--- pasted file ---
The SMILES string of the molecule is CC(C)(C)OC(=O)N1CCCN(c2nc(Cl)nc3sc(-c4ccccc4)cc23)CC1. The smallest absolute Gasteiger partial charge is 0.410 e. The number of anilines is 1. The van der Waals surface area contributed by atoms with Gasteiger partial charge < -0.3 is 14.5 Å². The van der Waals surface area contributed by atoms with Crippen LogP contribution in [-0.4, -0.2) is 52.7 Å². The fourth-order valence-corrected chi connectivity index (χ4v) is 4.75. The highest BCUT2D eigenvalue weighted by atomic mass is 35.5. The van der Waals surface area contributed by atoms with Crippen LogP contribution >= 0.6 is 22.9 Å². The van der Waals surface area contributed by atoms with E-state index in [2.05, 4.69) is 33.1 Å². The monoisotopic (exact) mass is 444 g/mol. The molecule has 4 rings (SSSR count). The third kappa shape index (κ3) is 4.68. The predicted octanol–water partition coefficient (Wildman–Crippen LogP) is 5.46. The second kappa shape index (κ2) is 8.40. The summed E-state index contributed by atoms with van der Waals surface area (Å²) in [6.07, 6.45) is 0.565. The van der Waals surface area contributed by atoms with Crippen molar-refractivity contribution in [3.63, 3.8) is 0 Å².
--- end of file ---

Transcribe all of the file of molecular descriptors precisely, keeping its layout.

The SMILES string of the molecule is CC(C)(C)OC(=O)N1CCCN(c2nc(Cl)nc3sc(-c4ccccc4)cc23)CC1. The smallest absolute Gasteiger partial charge is 0.410 e. The number of anilines is 1. The van der Waals surface area contributed by atoms with Gasteiger partial charge < -0.3 is 14.5 Å². The van der Waals surface area contributed by atoms with Crippen LogP contribution in [-0.4, -0.2) is 52.7 Å². The fourth-order valence-corrected chi connectivity index (χ4v) is 4.75. The highest BCUT2D eigenvalue weighted by atomic mass is 35.5. The van der Waals surface area contributed by atoms with Crippen LogP contribution >= 0.6 is 22.9 Å². The van der Waals surface area contributed by atoms with E-state index in [2.05, 4.69) is 33.1 Å². The monoisotopic (exact) mass is 444 g/mol. The molecule has 4 rings (SSSR count). The third kappa shape index (κ3) is 4.68. The predicted octanol–water partition coefficient (Wildman–Crippen LogP) is 5.46. The second kappa shape index (κ2) is 8.40. The summed E-state index contributed by atoms with van der Waals surface area (Å²) in [6.07, 6.45) is 0.565. The van der Waals surface area contributed by atoms with Crippen molar-refractivity contribution in [3.63, 3.8) is 0 Å².